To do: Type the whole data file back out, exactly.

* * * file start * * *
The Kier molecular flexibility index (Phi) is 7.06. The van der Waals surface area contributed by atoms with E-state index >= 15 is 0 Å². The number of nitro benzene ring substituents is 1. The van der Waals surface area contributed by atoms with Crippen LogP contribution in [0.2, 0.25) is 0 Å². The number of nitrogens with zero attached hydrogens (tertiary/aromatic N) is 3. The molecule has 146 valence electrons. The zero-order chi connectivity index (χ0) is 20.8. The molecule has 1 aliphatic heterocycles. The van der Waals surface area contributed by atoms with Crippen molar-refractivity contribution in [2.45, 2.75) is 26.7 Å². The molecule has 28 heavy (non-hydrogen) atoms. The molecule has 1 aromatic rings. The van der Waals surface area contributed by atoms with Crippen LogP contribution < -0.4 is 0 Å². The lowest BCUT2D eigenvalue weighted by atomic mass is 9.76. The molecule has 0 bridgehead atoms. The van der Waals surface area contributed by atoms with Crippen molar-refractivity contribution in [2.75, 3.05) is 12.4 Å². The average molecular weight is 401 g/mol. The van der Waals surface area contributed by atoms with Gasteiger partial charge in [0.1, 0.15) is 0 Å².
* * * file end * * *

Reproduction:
The Kier molecular flexibility index (Phi) is 7.06. The van der Waals surface area contributed by atoms with E-state index >= 15 is 0 Å². The number of nitro benzene ring substituents is 1. The van der Waals surface area contributed by atoms with Crippen LogP contribution in [0.2, 0.25) is 0 Å². The number of nitrogens with zero attached hydrogens (tertiary/aromatic N) is 3. The molecule has 146 valence electrons. The zero-order chi connectivity index (χ0) is 20.8. The molecule has 1 aliphatic heterocycles. The van der Waals surface area contributed by atoms with Crippen molar-refractivity contribution in [2.45, 2.75) is 26.7 Å². The molecule has 28 heavy (non-hydrogen) atoms. The molecule has 1 aromatic rings. The van der Waals surface area contributed by atoms with Crippen LogP contribution < -0.4 is 0 Å². The lowest BCUT2D eigenvalue weighted by atomic mass is 9.76. The molecule has 0 bridgehead atoms. The van der Waals surface area contributed by atoms with Crippen molar-refractivity contribution in [2.75, 3.05) is 12.4 Å². The average molecular weight is 401 g/mol. The van der Waals surface area contributed by atoms with Gasteiger partial charge in [0.1, 0.15) is 0 Å².